At the June 18 meeting, Virgin Valley Water District chief financial officer Wes Smith presented a proposed budget transfer within the final budget for fiscal year 2019 that ends June 30.  “After reviewing the projected year end expenditures for FY2019, it appears that we will again be within budget on a total basis. However, Legal and Litigation Expense is expected to finish the year with total expenditures around $360,000, which exceeds the approved budget of $120,000 by around $240,000.

“This budget overrun is due to the lawsuit brought against the District by Paradise Canyon, LLC (Wolf Creek Golf Course),” Smith stated in his report to the board of directors.

Smith’s proposal to transfer $250,000 in unused FY2019 funds from administrative, maintenance and salary categories to balance the litigation budget was accepted by the board in a 5-0 vote. This allowed closing a balanced FY2019 budget through processes outlined in Nevada statutes, which require announcement and board approval of any funds transfer in public meeting.

Nephi Julien, board chairman, concluded the vote by commenting that it is ratepayer dollars that pay the cost of the suit brought against the district by Wolf Creek golf course.

The only other actionable item on the June 18 agenda was approval of an annual asphalt patch contract for FY2020, starting July 1.  VVWD manager Kevin Brown presented the results of the bid process that hires a company to do street repairs caused by failed lateral line damage. Of two bid finalists, J&J Enterprises submitted the lower bid, which was unanimously accepted by the board 5-0. The bid of $7.30 per square foot for single patch and $11 per square foot for double patch is an increase in cost from the previous year.  Brown estimates that the total cost of street repairs in the fiscal year will be roughly $90,000, noting the newly purchased vacuum truck helps reduce the size of repair area and patches.

Reporting on the status of district water resources, hydrologist Aaron Bunker announced that six of the district’s nine wells, 1A, 2, 27A, 29, 32, and 33, are producing water at this time. Well 1A was brought online this past month after the Nevada Bureau of Safe Drinking Water approved well samples.  The well produces 1,000 gallons per minute.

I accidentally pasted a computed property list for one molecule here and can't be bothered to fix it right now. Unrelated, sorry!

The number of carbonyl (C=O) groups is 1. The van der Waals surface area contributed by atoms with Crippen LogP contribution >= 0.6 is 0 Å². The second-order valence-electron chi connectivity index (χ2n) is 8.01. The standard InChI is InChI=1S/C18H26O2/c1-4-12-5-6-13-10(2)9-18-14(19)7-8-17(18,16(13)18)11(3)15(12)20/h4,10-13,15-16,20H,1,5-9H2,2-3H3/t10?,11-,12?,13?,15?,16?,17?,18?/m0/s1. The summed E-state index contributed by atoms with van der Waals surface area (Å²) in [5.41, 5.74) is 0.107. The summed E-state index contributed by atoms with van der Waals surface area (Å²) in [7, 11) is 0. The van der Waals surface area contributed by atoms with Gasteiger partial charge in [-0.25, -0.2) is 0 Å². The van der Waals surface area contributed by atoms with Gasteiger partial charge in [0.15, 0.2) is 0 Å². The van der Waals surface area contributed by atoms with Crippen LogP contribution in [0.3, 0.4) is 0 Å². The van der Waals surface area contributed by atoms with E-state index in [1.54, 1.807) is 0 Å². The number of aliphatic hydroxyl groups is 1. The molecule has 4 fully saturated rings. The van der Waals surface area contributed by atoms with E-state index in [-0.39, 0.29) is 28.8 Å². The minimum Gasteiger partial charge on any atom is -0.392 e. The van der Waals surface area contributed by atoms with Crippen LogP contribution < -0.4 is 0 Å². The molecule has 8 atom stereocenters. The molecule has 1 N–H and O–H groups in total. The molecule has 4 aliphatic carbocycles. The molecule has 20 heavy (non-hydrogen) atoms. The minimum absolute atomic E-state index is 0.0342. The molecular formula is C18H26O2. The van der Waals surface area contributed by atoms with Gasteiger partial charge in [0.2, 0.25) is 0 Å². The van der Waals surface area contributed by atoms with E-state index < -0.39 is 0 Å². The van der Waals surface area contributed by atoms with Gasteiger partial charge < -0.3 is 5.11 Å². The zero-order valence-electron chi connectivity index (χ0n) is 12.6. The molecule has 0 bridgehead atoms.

Bunker commented on the ongoing chemical washing at well 31 where the district’s contractor is working to reduce an overage of iron mineral in the water. That work will continue into July. Well 31 is the top producing well in the district and has been offline for rehabilitation for several months. He additionally stated that rehab on well 28 is in process, awaiting arrival of its submersible motor replacement, which is due in 5 to 7 weeks.

Other system repairs and expansion, as outlined by Bunker and Brown, include planning and movement of utility lines for siting of well 26A, planning for drilling of replacement well 9A, planning and siting of a pressure zone booster near Mesquite Heights and pending purchase of a site for the northwest water tank.  The district has completed easements for well 34 water and power lines in Lincoln County, and expects to let bids for well 34 drilling and pipeline in July.

Expanding population in the district requires continued and methodical expansion of VVWD water sources and delivery system. Questioned by the board concerning the ideal ratio of extra system capacity over actual use, Brown commented that generally 20 percent extra capacity is ideal, and the district is working toward that goal.

In his financial report to the board, Smith noted that VVWD has been featured in the Economics Company newsletter as a “model” district using its Waterworth planning software to project system expenses and revenues over coming decades. VVWD aims to meet its obligation to deliver water to its users through long-range planning. Waterworth software is used by VVWD to match costs and revenues, with current projections forecast through 2040.